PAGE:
Feeds

HP distributes virus infected drivers

Fails to stop old Funlove

  • alert
  • submit to reddit

Boost IT visibility and business value

Hewlett-Packard has distributed printer drivers corrupted by a computer virus. The infected drivers were inadvertently uploaded onto the hardware giant's Web site, according to a report by Japanese news service Nikkei.

The plague drivers, which were distributed between 17 and 19 December 2000, contained the Funlove virus. The issue only came to light after complaints from HP users, and subsequent checks in Japan revealed that 51 program files for printer and BIOS drivers for servers had become infected.

Funlove, the same virus which infected Dell's Irish manufacturing plant 14 months ago, affects Windows 95/98/NT Workstation 4.0 PCs, and increases file sizes of programs stored in the disc drives.

Despite the fact the virus is not particularly destructive, the incident is a hugely embarrassing for HP - particularly when the lead story on the firm's Web site today trumpets its participation in the Information Technology Information Sharing and Analysis Center (IT-ISAC), the IT industry cyber-crime fighting club. Oh well, at least HP's experience of distributing viruses means it won't be short of something to discuss at this IT industry talking shop.

Nikkei quotes a spokesman for HP in Japan who estimated that around 1500 downloads of infected software had occurred. "At this point, we have not received any reports of actual damage from users," he added.

It is believed that the virus was somehow uploaded onto the Linux-based server of a HP affiliate in Australia which is responsible for developing driver packages suitable for countries like Japan. HP then transfers these its web servers for local download.

Graham Cluley, of anti-virus vendor Sophos, said it was likely that the PC of a developer working on the driver software became infected, resulting in the infection on either executable files or ActiveX controls associated with the driver. These infected files were then uploaded onto HP's Web server.

Cluley added: "Destroying files isn't considered 'disastrous' as they can easily be replaced by a clean backup. The damage here is to HP's reputation. This is an 'old' virus and HP's anti-virus software should have stopped it with ease."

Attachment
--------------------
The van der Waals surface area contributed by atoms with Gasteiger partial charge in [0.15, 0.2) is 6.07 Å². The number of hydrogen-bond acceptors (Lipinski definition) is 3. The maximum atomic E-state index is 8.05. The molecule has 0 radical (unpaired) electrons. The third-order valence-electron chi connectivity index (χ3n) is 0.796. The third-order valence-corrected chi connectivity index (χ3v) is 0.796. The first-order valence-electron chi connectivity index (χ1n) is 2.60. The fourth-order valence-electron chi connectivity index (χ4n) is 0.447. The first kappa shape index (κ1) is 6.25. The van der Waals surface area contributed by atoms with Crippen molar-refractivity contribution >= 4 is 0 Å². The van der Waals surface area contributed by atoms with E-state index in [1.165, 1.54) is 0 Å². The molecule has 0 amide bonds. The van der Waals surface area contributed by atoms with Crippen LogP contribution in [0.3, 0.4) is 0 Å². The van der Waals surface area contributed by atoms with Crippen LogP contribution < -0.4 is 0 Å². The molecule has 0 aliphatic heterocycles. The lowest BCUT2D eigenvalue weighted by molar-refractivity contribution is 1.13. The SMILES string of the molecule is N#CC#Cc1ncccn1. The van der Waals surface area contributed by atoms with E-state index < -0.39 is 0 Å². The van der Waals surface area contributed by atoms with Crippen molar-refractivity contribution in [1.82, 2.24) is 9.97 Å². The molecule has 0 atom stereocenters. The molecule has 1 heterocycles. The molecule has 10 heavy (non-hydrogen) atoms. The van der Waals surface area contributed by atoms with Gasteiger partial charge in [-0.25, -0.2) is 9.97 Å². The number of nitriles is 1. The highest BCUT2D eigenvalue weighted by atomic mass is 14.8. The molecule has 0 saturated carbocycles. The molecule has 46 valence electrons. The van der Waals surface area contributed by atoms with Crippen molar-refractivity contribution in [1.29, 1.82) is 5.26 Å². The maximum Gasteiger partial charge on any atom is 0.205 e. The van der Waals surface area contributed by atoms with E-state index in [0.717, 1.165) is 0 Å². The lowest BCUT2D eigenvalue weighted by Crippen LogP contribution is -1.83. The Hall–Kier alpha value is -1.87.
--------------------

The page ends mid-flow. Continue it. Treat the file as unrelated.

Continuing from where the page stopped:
Hewlett-Packard has reportedly formed a special team led by Mike Rose, chief Information Officer of HP, to thoroughly re-investigate the company's security system. ®

Related Link

Nikkei story

Related Stories

Virus writers and cracker love-in
Virus infection rates soar
Outbreak of viruses disguised as vaccines

Boost IT visibility and business value

More from The Register

next story
The Return of BSOD: Does ANYONE trust Microsoft patches?
Sysadmins, you're either fighting fires or seen as incompetents now
Microsoft refuses to nip 'Windows 9' unzip lip slip
Look at the shiny Windows 8.1, why can't you people talk about 8.1, sobs an exec somewhere
Munich considers dumping Linux for ... GULP ... Windows!
Give a penguinista a hug, the Outlook's not good for open source's poster child
Intel's Raspberry Pi rival Galileo can now run Windows
Behold the Internet of Things. Wintel Things
Linux Foundation says many Linux admins and engineers are certifiable
Floats exam program to help IT employers lock up talent
Microsoft cries UNINSTALL in the wake of Blue Screens of Death™
Cache crash causes contained choloric calamity
Eat up Martha! Microsoft slings handwriting recog into OneNote on Android
Freehand input on non-Windows kit for the first time
prev story

Whitepapers

Implementing global e-invoicing with guaranteed legal certainty
Explaining the role local tax compliance plays in successful supply chain management and e-business and how leading global brands are addressing this.
7 Elements of Radically Simple OS Migration
Avoid the typical headaches of OS migration during your next project by learning about 7 elements of radically simple OS migration.
BYOD's dark side: Data protection
An endpoint data protection solution that adds value to the user and the organization so it can protect itself from data loss as well as leverage corporate data.
Consolidation: The Foundation for IT Business Transformation
In this whitepaper learn how effective consolidation of IT and business resources can enable multiple, meaningful business benefits.
High Performance for All
While HPC is not new, it has traditionally been seen as a specialist area – is it now geared up to meet more mainstream requirements?